Sophie "Fifi" Rehbinder-Kruse, Sunflowers, 1940s, FIMO, photo: Staedtler
The story of how polymer originated generally begins with Fifi, her mother, Kathe Kruse, and a by-product from oil production late in the 1930’s. Kathe Kruse, a well-known German doll maker, had experimented with the strange new compound in hope of finding something new for her doll heads, but found it did not suit her needs- so it was set aside. A few years later in 1941, Kruse’s daughter, Sofie, rediscovers the discarded substance and began to re-examine its properties. Sofie adds both plasticizer and color to the material and eventually developed an easily workable modeling compound. Read more ›
Ford/Forlano, O'Keeffe pin, 2015, 3"h. x 3" w. x 1/5" d., polymer, sterling silver. Photo: Patina Gallery
Patina Gallery in Santa Fe has been featuring the work of Ford/Forlano this month in a special show called, “The Language of Color”. While Ford/Forlano are long time exhibitors with Patina Gallery, this show dovetails with the city of Santa Fe’s overall focus on a “Summer of Color”. From their earliest step-by-step color modulations as City Zen Cane to their current “painterly” applications of hue, Ford/Forlano’s distinctive use of color has always been one of the defining characteristics of their work. The show is up for a few more days but Ford/Forlano’s work remains a staple of the extensive jewelry selection at the gallery.
On Friday, June 26, at 5:30 PM, Ford and Forlano will speak about their work at the New Mexico Museum of Art, which is hosting a slide show/ lecture titled, “Speaking in Color”. Their talk will address the evolution of their understanding and use of color as exemplified through their artwork over the past 28 years. Ford/Forlano’s thoughtful and direct commentary on their creative work ought to make for a memorable evening. This event is also part of Santa Fe’s “Summer of Color”
Ford/Forlano have been the subject of many PAA posts. You can start here with this list.
For more information on this successful collaborative relationship, please visit Ford/Forlano.
Robert K. Liu, Photography of Personal Adornment
A few years ago, I began to study photography because I wanted to better understand the presentation of any given image. With the arrival of Robert Liu’s book, Photography of Personal Adornment*, my education has been greatly facilitated. These days when our attention is always at risk of being diverted, the power of a strong photograph is of greater importance than ever.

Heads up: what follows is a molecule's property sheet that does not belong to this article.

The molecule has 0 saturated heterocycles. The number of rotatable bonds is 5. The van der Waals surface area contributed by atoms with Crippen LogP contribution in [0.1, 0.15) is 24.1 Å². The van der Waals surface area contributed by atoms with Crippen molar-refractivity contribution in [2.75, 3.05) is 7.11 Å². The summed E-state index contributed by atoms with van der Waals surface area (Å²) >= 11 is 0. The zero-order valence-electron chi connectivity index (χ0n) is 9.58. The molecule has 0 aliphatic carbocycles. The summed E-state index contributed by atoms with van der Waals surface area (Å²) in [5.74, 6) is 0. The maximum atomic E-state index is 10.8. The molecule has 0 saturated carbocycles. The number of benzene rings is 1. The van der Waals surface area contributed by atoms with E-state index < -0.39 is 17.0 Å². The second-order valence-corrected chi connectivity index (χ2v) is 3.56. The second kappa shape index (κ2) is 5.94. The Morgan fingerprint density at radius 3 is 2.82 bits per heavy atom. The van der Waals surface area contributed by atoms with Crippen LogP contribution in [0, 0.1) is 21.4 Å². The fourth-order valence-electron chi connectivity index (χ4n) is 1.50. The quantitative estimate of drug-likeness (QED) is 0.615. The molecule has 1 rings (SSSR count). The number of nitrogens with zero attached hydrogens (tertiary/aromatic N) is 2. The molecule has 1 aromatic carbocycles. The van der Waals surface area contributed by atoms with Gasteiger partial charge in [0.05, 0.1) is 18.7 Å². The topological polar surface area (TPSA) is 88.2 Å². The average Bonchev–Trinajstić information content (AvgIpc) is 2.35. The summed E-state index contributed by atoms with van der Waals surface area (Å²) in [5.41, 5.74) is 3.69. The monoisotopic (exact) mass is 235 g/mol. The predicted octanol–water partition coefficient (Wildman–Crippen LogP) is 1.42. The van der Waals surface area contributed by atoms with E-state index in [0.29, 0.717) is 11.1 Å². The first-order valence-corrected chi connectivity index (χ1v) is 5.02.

Although this book is a more serious approach than many “how to photograph your stuff” manuals, Liu carefully guides the reader toward taking more professional and striking photographs. What Liu, master photographer, artist and co-editor of the esteemed magazine, Ornament, seeks to do in this densely packed, well-illustrated volume, is explain the intentionality and concepts that anchor the art of photographing objects. His focus is on the full range of personal adornment both past and present, but the information could be applied to shooting other items such as a ceramic teapot, a wooden bench or a basket. Read more ›
Sarah Shriver, Earthy Circus Necklace-3 bead detail
2015, 24" overall, polymer, glass & brass spacers
With the coming of spring, two new gallery shows featuring polymer art will be on view. One show is in winter-weary Philadelphia and the other one in sunny St. Petersburg, Florida, but both will present a diverse range of new pieces.
Read more ›
Judy Belcher, Knitting Missoni, 2013, 25" overall x 2 1/2"w x 1/2"d (max bead)
polymer, sterling silver
Well versed in the realm of numbers, Judy Belcher applies mathematical thinking to her practice of art. Belcher is the author of 2 books on polymer art* and a master educator about polymer in terms of studio practice and public outreach. These accomplishments all draw upon her extensive organizational, communication and business skills. She has been a strong advocate for polymer and other crafts at both the state (West Virginia) and the national level. Belcher moves fluidly between polymer enthusiasts and the larger network of craft organizations. The value of Belcher’s business experience and her capacity to get things done cannot be underestimated.
Belcher’s hands-on practice of her own polymer art has little to do with number crunching or numerical imagery. However, much of her work relates directly or indirectly to mathematics. Read more ›